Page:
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Screwdriver part was left in engine of a Jetstar plane for more than 100 FLIGHTS

Screwdriver part was left in the engine of a Jetstar plane for more than 100 FLIGHTS before plane had to abort takeoff when its engine caught fire

  • Jetstar flight from Brisbane to Cairns veered off runway after engine caught fire 
  • The flight taxied back to the gate and the passengers safely disembarked  
  • An ATSB investigation found a screwdriver tip was in engine for 100 flights  


Engine failure that caused a Jetstar flight to veer to one side of a Brisbane Airport runway and abort take off was caused by a screwdriver tip left behind during maintenance.

An Australian Transport Safety Bureau investigation determined the tool piece had been inside the engine for more than 100 flights before the incident on October 23 last year.

Crew aboard the Airbus A320 felt a vibration and heard a popping noise that ‘rapidly grew faster and faster’ as power was applied for take off on the flight to Cairns.

The screwdriver tip (pictured) was left in the Jetstar plane’s engine for more than 100 flights 

The engine on the flight from Brisbane to Cairns burst into flames moments before take-off and the passengers disembarked safely (stock image)

The engine on the flight from Brisbane to Cairns burst into flames moments before take-off and the passengers disembarked safely (stock image) 

It diverged to the right of the runway’s centre line despite the first officer applying the full left direction rudder pedal. The plane had reached a ground speed of 30 knots, about 55km/h.

Passengers, an air traffic controller and crew of another aircraft saw flames momentarily flare from the plane’s right engine. 

The captain immediately put the plane into reverse and brought the aircraft to a stop, with all passengers and crew disembarking safely.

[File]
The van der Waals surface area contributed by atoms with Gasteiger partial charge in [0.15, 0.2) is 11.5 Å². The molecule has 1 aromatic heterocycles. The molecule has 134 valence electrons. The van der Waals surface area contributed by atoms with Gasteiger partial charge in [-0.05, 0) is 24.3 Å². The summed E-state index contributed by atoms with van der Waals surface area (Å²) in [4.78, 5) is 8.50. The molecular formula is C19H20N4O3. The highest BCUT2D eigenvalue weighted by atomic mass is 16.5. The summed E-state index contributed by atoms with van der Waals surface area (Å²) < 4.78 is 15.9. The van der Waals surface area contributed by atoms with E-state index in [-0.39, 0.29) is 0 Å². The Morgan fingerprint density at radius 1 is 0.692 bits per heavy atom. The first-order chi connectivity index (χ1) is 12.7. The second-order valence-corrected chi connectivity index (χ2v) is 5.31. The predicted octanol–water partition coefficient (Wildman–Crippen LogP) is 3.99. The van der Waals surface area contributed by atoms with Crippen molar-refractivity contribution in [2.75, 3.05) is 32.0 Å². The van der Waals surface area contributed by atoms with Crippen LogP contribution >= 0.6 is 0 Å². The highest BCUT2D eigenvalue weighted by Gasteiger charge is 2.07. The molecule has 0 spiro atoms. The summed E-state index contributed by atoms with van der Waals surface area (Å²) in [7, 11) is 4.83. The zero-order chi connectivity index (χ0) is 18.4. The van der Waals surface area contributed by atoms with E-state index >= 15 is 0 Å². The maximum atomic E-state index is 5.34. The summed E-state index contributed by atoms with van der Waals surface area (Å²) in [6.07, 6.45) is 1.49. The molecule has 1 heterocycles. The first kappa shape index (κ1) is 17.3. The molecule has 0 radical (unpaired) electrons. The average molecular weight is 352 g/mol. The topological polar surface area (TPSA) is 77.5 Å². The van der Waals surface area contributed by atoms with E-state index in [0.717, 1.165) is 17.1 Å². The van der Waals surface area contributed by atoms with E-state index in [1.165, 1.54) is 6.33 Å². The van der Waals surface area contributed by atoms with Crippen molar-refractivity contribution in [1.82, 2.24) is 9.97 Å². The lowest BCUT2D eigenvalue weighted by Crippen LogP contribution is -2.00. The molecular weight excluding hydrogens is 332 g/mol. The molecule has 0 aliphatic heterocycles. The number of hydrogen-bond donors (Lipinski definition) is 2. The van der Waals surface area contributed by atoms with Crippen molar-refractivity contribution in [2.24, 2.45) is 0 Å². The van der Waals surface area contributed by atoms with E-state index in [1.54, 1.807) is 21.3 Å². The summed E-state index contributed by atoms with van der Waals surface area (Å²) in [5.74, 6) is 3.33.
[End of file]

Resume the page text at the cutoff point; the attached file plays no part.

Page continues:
Engineers reported finding metal debris in the tailpipe of the engine and later discovered the high-pressure compressor had sustained ‘significant damage’.

The screwdriver tip was found in the engine’s combustion section.

‘The ATSB concluded the tool bit had been left in the engine after maintenance,’ director of transport safety Stuart Macleod said on Monday.

‘When the engine was running, it entered the high-pressure compressor, leaving dents and nicks in numerous rotor blades and stator vanes.

Some of the damage caused by the screwdriver tip included snapping off one of the stator vanes (pictured)

Some of the damage caused by the screwdriver tip included snapping off one of the stator vanes (pictured) 

Another view of the snapped metal of the stator vane (pictured)

Another view of the snapped metal of the stator vane (pictured) 

‘At least two of these dents and nicks initiated fatigue cracks, which developed during the aircraft’s subsequent operation, and led to a blade failing during the incident flight’s take-off roll.’

The blade further damaged the high-pressure compressor, causing the engine to surge and lose power.

The report noted ‘small and seemingly insignificant tool components can, and have, caused significant incidents or accidents’.

As a result of the mishap, Jetstar’s aircraft maintenance arm issued a safety alert to maintenance engineers which highlighted the need for all tooling to be accounted for.

Some more of the damage to the engine caused by the screwdriver tip (pictured)

Some more of the damage to the engine caused by the screwdriver tip (pictured) 

Another collision mark on a part of the engine caused by the metal screwdriver (pictured)

Another collision mark on a part of the engine caused by the metal screwdriver (pictured) 

The company also conducted a risk assessment to better understand the ongoing risk.

Jetstar Head of Safety Mike Chapman said the pilots aborted take-off at a very low speed.

‘This was an extremely rare situation and we reported the event to the ATSB in accordance with regulations, and assisted them in their investigation,’ he said in a statement.

‘We’ve issued a safety update to our engineering team on tooling checks and procedures to ensure this doesn’t happen again.’

More damage to the engine

More damage to the engine

More pictures show damage to the engine. Jetstar have said they have reviewed their safety protocols after the incident 

Both pilots told the investigation the noise and vibration was far more severe than what they had experienced during flight simulator training sessions when practising for similar events.

‘Tool control is an important part of maintenance processes that ensures they do not lead to foreign object damage,’ the ATSB report said.

‘Tool control should extend to pseudo consumable items such as screwdriver tips and drill bits.’ 

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